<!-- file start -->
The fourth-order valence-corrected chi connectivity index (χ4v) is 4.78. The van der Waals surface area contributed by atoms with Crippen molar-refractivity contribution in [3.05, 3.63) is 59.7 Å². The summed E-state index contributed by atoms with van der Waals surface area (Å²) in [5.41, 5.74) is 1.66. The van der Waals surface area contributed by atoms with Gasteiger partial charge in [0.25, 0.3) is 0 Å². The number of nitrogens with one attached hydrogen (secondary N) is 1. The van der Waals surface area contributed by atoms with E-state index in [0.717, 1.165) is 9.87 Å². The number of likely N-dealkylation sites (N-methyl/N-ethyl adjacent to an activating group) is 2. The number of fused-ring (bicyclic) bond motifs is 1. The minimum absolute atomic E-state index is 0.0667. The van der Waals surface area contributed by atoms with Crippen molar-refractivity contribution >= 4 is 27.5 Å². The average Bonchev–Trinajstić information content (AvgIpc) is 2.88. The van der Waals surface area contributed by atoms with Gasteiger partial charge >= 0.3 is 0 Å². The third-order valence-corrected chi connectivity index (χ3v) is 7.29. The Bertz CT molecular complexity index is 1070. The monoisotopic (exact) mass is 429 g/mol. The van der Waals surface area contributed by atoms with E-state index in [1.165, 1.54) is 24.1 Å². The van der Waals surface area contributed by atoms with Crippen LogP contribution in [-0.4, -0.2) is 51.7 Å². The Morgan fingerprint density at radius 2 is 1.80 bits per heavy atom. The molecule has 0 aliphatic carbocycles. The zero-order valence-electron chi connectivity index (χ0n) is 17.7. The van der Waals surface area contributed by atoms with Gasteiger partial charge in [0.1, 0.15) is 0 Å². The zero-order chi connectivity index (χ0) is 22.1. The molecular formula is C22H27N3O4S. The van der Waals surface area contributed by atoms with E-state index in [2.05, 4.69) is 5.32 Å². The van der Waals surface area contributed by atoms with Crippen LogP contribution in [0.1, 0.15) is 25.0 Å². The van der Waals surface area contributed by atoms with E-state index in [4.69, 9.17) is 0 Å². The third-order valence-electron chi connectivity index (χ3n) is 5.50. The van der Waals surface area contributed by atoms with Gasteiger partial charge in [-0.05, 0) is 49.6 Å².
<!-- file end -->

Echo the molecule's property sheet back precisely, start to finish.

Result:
The fourth-order valence-corrected chi connectivity index (χ4v) is 4.78. The van der Waals surface area contributed by atoms with Crippen molar-refractivity contribution in [3.05, 3.63) is 59.7 Å². The summed E-state index contributed by atoms with van der Waals surface area (Å²) in [5.41, 5.74) is 1.66. The van der Waals surface area contributed by atoms with Gasteiger partial charge in [0.25, 0.3) is 0 Å². The number of nitrogens with one attached hydrogen (secondary N) is 1. The van der Waals surface area contributed by atoms with E-state index in [0.717, 1.165) is 9.87 Å². The number of likely N-dealkylation sites (N-methyl/N-ethyl adjacent to an activating group) is 2. The number of fused-ring (bicyclic) bond motifs is 1. The minimum absolute atomic E-state index is 0.0667. The van der Waals surface area contributed by atoms with Crippen molar-refractivity contribution >= 4 is 27.5 Å². The average Bonchev–Trinajstić information content (AvgIpc) is 2.88. The van der Waals surface area contributed by atoms with Gasteiger partial charge >= 0.3 is 0 Å². The third-order valence-corrected chi connectivity index (χ3v) is 7.29. The Bertz CT molecular complexity index is 1070. The monoisotopic (exact) mass is 429 g/mol. The van der Waals surface area contributed by atoms with E-state index in [1.165, 1.54) is 24.1 Å². The van der Waals surface area contributed by atoms with Crippen LogP contribution in [-0.4, -0.2) is 51.7 Å². The Morgan fingerprint density at radius 2 is 1.80 bits per heavy atom. The molecule has 0 aliphatic carbocycles. The zero-order valence-electron chi connectivity index (χ0n) is 17.7. The van der Waals surface area contributed by atoms with Gasteiger partial charge in [0.1, 0.15) is 0 Å². The zero-order chi connectivity index (χ0) is 22.1. The molecular formula is C22H27N3O4S. The van der Waals surface area contributed by atoms with E-state index in [2.05, 4.69) is 5.32 Å². The van der Waals surface area contributed by atoms with Crippen LogP contribution in [0.1, 0.15) is 25.0 Å². The van der Waals surface area contributed by atoms with E-state index in [4.69, 9.17) is 0 Å². The third-order valence-electron chi connectivity index (χ3n) is 5.50. The van der Waals surface area contributed by atoms with Gasteiger partial charge in [-0.05, 0) is 49.6 Å².